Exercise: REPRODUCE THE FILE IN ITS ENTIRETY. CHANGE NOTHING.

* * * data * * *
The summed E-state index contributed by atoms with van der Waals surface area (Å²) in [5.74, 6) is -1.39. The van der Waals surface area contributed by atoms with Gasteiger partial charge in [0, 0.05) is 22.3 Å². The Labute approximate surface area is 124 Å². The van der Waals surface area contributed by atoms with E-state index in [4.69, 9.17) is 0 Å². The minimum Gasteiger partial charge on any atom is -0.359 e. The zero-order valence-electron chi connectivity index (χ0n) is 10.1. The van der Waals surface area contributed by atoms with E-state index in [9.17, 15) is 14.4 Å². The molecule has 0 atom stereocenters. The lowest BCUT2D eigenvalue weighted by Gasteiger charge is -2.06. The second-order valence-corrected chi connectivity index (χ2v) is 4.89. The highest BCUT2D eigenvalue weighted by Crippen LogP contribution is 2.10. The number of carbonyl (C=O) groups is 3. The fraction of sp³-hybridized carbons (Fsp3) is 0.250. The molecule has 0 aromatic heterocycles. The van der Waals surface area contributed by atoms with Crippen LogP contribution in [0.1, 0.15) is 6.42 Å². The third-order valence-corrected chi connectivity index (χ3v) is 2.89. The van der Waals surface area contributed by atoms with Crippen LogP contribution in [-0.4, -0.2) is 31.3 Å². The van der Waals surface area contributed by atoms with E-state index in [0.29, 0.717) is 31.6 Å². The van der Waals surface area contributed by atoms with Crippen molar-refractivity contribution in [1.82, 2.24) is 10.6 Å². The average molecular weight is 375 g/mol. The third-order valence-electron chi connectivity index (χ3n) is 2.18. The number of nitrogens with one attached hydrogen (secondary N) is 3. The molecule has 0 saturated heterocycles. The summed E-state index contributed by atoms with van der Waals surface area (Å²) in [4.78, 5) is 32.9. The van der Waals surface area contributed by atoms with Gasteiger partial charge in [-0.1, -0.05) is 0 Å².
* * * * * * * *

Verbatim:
The summed E-state index contributed by atoms with van der Waals surface area (Å²) in [5.74, 6) is -1.39. The van der Waals surface area contributed by atoms with Gasteiger partial charge in [0, 0.05) is 22.3 Å². The Labute approximate surface area is 124 Å². The van der Waals surface area contributed by atoms with E-state index in [4.69, 9.17) is 0 Å². The minimum Gasteiger partial charge on any atom is -0.359 e. The zero-order valence-electron chi connectivity index (χ0n) is 10.1. The van der Waals surface area contributed by atoms with E-state index in [9.17, 15) is 14.4 Å². The molecule has 0 atom stereocenters. The lowest BCUT2D eigenvalue weighted by Gasteiger charge is -2.06. The second-order valence-corrected chi connectivity index (χ2v) is 4.89. The highest BCUT2D eigenvalue weighted by Crippen LogP contribution is 2.10. The number of carbonyl (C=O) groups is 3. The fraction of sp³-hybridized carbons (Fsp3) is 0.250. The molecule has 0 aromatic heterocycles. The van der Waals surface area contributed by atoms with Crippen LogP contribution in [0.1, 0.15) is 6.42 Å². The third-order valence-corrected chi connectivity index (χ3v) is 2.89. The van der Waals surface area contributed by atoms with Crippen LogP contribution in [-0.4, -0.2) is 31.3 Å². The van der Waals surface area contributed by atoms with E-state index in [0.29, 0.717) is 31.6 Å². The van der Waals surface area contributed by atoms with Crippen molar-refractivity contribution in [1.82, 2.24) is 10.6 Å². The average molecular weight is 375 g/mol. The third-order valence-electron chi connectivity index (χ3n) is 2.18. The number of nitrogens with one attached hydrogen (secondary N) is 3. The molecule has 0 saturated heterocycles. The summed E-state index contributed by atoms with van der Waals surface area (Å²) in [4.78, 5) is 32.9. The van der Waals surface area contributed by atoms with Gasteiger partial charge in [-0.1, -0.05) is 0 Å².